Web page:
Hyder Jawad meets two Midland teenagers who are determined to reach the top...
Andrew Fitzpatrick is shaven-headed, hits his fore-hand early with exaggerated top-spin and plays with an unnatural intensity. There are no surprises whom he describes as his inspiration.
"Andre Agassi is my favourite player," Fitzpatrick says. "If I could be like anybody, it would be Agassi."
As a dream, it is not unique - most men would like to be Agassi, win eight grand-slam titles and marry Stefi Graf - but Fitzpatrick is more serious than most about fulfilling his sporting fantasies.
He has it in the eyes. "I put a lot of pressure on myself, perhaps too much, because I am so desperate to succeed," Fitzpatrick says.
"I try for perfection, not because I think I can be perfect, but because I want to be as good as I can. You don't reach the top on talent alone. Attitude is everything."
That attitude is evident as Fitzpatrick, aged 16, from Solihull, thrashes balls about with controlled aggression underneath the December sunshine here on the clay courts of La Manga. The balls scream for mercy, but he is expressionless.
At court-side, John Lloyd, the former British No 1, shouts encouragement and advice and, occasionally, stricture. Fitzpatrick listens, occasionally nods in acceptance, but never takes his eye off the ball. It is a metaphor for his short life.
In the industry, that is called "being focused". Out-side the industry, one might call it an obsession. Whatever, Fitzpatrick is travelling the world, playing minor tournaments, in pursuit of a dream: to become a successful player.
"I am prepared to make sacrifices and give it everything I've got," Fitzpatrick says. "That means eating properly, sleeping properly, avoiding things that will make it tougher for me and making sure I practise enough and learn from those who have been there.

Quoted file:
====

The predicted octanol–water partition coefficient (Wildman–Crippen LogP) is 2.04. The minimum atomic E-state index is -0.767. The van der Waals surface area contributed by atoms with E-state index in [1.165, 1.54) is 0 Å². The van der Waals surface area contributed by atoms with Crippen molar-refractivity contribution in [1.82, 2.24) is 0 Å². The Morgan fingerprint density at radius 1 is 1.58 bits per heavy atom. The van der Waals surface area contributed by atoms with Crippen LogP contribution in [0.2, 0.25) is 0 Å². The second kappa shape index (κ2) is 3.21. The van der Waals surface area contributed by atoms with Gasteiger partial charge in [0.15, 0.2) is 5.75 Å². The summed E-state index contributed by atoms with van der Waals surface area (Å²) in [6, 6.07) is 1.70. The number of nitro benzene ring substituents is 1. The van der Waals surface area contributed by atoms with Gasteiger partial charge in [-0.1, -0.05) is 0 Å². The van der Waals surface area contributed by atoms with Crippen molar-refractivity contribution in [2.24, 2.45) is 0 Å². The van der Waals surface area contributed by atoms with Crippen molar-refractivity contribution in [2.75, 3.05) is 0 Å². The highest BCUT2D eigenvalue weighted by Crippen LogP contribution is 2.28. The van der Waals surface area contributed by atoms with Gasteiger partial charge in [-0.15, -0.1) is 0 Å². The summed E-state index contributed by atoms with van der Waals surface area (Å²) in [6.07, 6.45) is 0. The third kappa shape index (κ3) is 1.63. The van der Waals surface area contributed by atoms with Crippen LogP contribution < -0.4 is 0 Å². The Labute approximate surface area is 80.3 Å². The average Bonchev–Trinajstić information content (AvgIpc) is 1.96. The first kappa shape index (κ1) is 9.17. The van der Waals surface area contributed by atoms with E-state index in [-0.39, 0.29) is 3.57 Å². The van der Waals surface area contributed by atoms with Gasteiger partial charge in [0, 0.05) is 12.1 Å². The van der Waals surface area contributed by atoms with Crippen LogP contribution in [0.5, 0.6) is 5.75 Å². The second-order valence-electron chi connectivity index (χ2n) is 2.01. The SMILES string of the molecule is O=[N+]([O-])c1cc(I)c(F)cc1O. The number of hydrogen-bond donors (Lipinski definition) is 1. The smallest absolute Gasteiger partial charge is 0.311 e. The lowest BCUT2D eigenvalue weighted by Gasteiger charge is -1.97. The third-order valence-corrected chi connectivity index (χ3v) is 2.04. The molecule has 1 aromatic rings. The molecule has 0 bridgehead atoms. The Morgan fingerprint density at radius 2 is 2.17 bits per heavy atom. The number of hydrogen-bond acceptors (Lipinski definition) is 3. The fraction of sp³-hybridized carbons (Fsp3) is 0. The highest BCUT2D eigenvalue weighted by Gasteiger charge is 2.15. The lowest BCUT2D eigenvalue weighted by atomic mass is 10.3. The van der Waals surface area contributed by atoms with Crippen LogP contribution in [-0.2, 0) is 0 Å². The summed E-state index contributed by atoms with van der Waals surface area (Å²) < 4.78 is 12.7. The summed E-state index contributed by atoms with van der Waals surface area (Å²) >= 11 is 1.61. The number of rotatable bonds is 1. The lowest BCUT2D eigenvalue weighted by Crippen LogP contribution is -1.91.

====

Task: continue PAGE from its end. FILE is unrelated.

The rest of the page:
"It is not easy and involves a lot of hard work. I find I am travelling and it is definitely harder to sustain friendships and even get girlfriends. It can be tough, although you learn different life skills. I am happy because I am doing something I believe in."
If Fitzpatrick makes the grade, the sacrifices will be worthwhile. It is not the money that motivates him, it is the glory. Whenever he sees Agassi winning a tournament, he puts himself into the scene and wonders what it would be like to pick up a trophy and absorb the applause of 10,000 people.
Had his formative years been different, Fitzpatrick might have played football instead. His father, Paul, used to play for Tottenham Hotspur and the impressionable Andrew initially wanted to do the same thing.
"I juggled football and tennis for a time," Fitzpatrick says.
"I played for Aston Villa until the under-12 level and then I decided to give tennis my all. I have no regrets. You have to decide what is best for you and give that everything you have got. The commitment required is great but the potential rewards make it worthwhile."
Fitzpatrick seems to exemplify the changing attitudes in British tennis. No longer is there an emphasis on the grass-court game. The best youngsters now spend much of the year practising on hard courts and clay courts.
He prefers hard courts, particularly those at Flushing Meadows. When the US Open begins in August, Fitzpatrick watches as much of it as he can.
In some ways it is surprising, given that he spent much of his time playing at Edgbaston Priory, for Warwickshire, where grass courts are plentiful.
Deep down, Fitzpatrick did not feel he had the weapons necessary for success on grass - the big first serve, the crisp volleying - but he proved himself wrong by winning one tournament on grass and posting some of his best results on the natural surface.